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					                          Engineering 45


     Material
    Failure (2)
                                            Bruce Mayer, PE
                     Registered Electrical & Mechanical Engineer
                                           BMayer@ChabotCollege.edu

Engineering-45: Materials of Engineering                                                   Bruce Mayer, PE
1                                                         BMayer@ChabotCollege.edu • ENGR-45_Lec-20_Failure-2.ppt
Learning Goals.1 – Failure
      How Flaws In A Material Initiate Failure
      How Fracture Resistance is Quantified
         • How Different Material Classes Compare
      How to Estimate The Stress To Fracture
      Factors that Change the Failure Stress
         • Loading Rate
         • Loading History
         • Temperature

 Engineering-45: Materials of Engineering                                    Bruce Mayer, PE
 2                                          BMayer@ChabotCollege.edu • ENGR-45_Lec-20_Failure-2.ppt
Learning Goals.2 – Failure
      FATIGUE Failure
         • Fatigue Limit
         • Fatigue Strength
         • Fatigue Life
      CREEP at Elevated Temperatures
         • Incremental Yielding at <y Over a Long
           Time Period at High Temperatures



 Engineering-45: Materials of Engineering                                    Bruce Mayer, PE
 3                                          BMayer@ChabotCollege.edu • ENGR-45_Lec-20_Failure-2.ppt
    Fatigue Defined
     ASTM E206-72 Definition
         The Process of PROGRESSIVE
      LOCALIZED PERMANENT Structural
          Change Occurring in a Material
       Subjected to Conditions Which Produce
      FLUCTUATING Stresses and Strains at
          Some Point or Points Which May
        Culminate in CRACKS or Complete
       FRACTURE After a Sufficient Number
                   of Fluctuations
Engineering-45: Materials of Engineering                                    Bruce Mayer, PE
4                                          BMayer@ChabotCollege.edu • ENGR-45_Lec-20_Failure-2.ppt
    Fatigue Failure
        Caused by Load-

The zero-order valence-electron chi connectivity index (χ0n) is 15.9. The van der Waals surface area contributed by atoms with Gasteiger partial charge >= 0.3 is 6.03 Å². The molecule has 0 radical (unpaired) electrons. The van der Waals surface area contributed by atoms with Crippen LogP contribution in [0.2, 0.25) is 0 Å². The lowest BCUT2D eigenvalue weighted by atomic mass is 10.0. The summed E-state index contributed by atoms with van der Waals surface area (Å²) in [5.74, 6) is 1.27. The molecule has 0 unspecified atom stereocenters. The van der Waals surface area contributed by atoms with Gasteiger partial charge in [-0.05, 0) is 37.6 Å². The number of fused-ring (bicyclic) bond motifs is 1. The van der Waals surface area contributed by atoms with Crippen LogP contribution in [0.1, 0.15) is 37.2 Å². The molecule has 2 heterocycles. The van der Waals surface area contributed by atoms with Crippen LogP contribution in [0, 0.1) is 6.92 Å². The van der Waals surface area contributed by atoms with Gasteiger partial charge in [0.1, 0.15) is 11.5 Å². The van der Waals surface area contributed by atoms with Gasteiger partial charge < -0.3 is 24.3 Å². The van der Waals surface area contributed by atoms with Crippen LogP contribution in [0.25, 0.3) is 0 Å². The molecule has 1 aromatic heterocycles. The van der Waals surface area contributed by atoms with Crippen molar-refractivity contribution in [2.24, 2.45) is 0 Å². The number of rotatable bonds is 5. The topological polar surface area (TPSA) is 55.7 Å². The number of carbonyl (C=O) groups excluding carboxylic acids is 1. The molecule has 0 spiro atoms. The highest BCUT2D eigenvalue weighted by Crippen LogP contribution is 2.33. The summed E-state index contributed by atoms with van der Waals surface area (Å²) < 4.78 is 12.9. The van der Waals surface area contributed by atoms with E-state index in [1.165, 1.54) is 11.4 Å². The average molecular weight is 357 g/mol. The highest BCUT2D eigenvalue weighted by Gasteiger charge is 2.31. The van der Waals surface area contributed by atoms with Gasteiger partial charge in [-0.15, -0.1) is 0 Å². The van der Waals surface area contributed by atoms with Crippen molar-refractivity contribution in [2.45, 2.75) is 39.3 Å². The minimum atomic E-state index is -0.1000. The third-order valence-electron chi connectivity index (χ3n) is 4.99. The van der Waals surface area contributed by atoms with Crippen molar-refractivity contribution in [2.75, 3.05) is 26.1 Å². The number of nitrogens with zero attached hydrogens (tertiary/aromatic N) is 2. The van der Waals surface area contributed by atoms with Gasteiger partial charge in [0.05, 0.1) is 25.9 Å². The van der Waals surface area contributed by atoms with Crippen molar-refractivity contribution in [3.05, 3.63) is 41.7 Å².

Cycling at <y
        Brittle-Like Fracture
         with Little Warning
         by Plastic
         Deformation
        •       May take Millions of
                Cycles to Failure          1. Crack Initiation Site(s)
                                           2. “Beach Marks” Indicate of
     Fatigue Failure                         Crack Growth
      Time-Stages                          3. Distinct Final
                                              Fracture Region
Engineering-45: Materials of Engineering                                       Bruce Mayer, PE
5                                             BMayer@ChabotCollege.edu • ENGR-45_Lec-20_Failure-2.ppt
    Fatigue Parameters
     Recall Fatigue Testing (RR Moore Tester)
      specimen                  compression on top

                                                    motor            counter
                                                 flex coupling
                                                                                            m   max   min  2
                                     tension on bottom
                                                                                          S   max   min  2
     Stress Varies with Time;                                 max
      Key Parameters                                                   m                                        S
        • m  Mean Stress (MPa)                                                                                     time
                                                                min
        • S  Stress Amplitude (MPa)
     Failure Even though                            Cause of ~90% of
      max < c                                       Mech Failures
Engineering-45: Materials of Engineering                                                     Bruce Mayer, PE
6                                                           BMayer@ChabotCollege.edu • ENGR-45_Lec-20_Failure-2.ppt
    More Fatigue Parameters

     σmax = maximum
      stress in the cycle
     σmin = minimum
      stress in the cycle
     σm = mean stress in
      the cycle = (σmax + σmin)/2
     σa = stress amplitude = (σmax - σmin)/2
     Δσ = stress range = σmax - σmin = 2σa
     R = stress ratio = σmax/σmin
Engineering-45: Materials of Engineering                                    Bruce Mayer, PE
7                                          BMayer@ChabotCollege.edu • ENGR-45_Lec-20_Failure-2.ppt
    Fatigue Design Parameter
                                           S = stress amplitude
     Fatigue (Endurance)                                                                                   case for
                                                                            unsafe                          steel (typ.)
      Limit, Sfat in MPa
        • Unlimited Cycles if              Sfat